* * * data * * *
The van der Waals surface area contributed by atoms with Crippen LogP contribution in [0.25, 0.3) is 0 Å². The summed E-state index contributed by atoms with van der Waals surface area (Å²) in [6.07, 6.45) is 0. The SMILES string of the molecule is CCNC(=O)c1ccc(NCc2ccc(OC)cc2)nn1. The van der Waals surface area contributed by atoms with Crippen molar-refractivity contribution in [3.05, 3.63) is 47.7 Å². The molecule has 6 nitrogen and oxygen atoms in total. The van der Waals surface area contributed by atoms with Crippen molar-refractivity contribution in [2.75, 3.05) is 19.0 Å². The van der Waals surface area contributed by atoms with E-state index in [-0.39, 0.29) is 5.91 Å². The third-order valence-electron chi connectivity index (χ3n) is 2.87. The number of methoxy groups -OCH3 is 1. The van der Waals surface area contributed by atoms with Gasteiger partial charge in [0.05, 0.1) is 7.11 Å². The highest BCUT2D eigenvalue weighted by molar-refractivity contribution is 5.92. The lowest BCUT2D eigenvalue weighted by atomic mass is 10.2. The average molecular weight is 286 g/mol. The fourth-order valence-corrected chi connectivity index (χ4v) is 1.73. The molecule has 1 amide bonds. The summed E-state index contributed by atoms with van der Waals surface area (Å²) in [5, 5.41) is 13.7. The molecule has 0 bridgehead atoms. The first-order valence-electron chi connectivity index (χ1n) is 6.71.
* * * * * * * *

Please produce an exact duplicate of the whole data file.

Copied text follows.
The van der Waals surface area contributed by atoms with Crippen LogP contribution in [0.25, 0.3) is 0 Å². The summed E-state index contributed by atoms with van der Waals surface area (Å²) in [6.07, 6.45) is 0. The SMILES string of the molecule is CCNC(=O)c1ccc(NCc2ccc(OC)cc2)nn1. The van der Waals surface area contributed by atoms with Crippen molar-refractivity contribution in [3.05, 3.63) is 47.7 Å². The molecule has 6 nitrogen and oxygen atoms in total. The van der Waals surface area contributed by atoms with Crippen molar-refractivity contribution in [2.75, 3.05) is 19.0 Å². The van der Waals surface area contributed by atoms with E-state index in [-0.39, 0.29) is 5.91 Å². The third-order valence-electron chi connectivity index (χ3n) is 2.87. The number of methoxy groups -OCH3 is 1. The van der Waals surface area contributed by atoms with Gasteiger partial charge in [0.05, 0.1) is 7.11 Å². The highest BCUT2D eigenvalue weighted by molar-refractivity contribution is 5.92. The lowest BCUT2D eigenvalue weighted by atomic mass is 10.2. The average molecular weight is 286 g/mol. The fourth-order valence-corrected chi connectivity index (χ4v) is 1.73. The molecule has 1 amide bonds. The summed E-state index contributed by atoms with van der Waals surface area (Å²) in [5, 5.41) is 13.7. The molecule has 0 bridgehead atoms. The first-order valence-electron chi connectivity index (χ1n) is 6.71.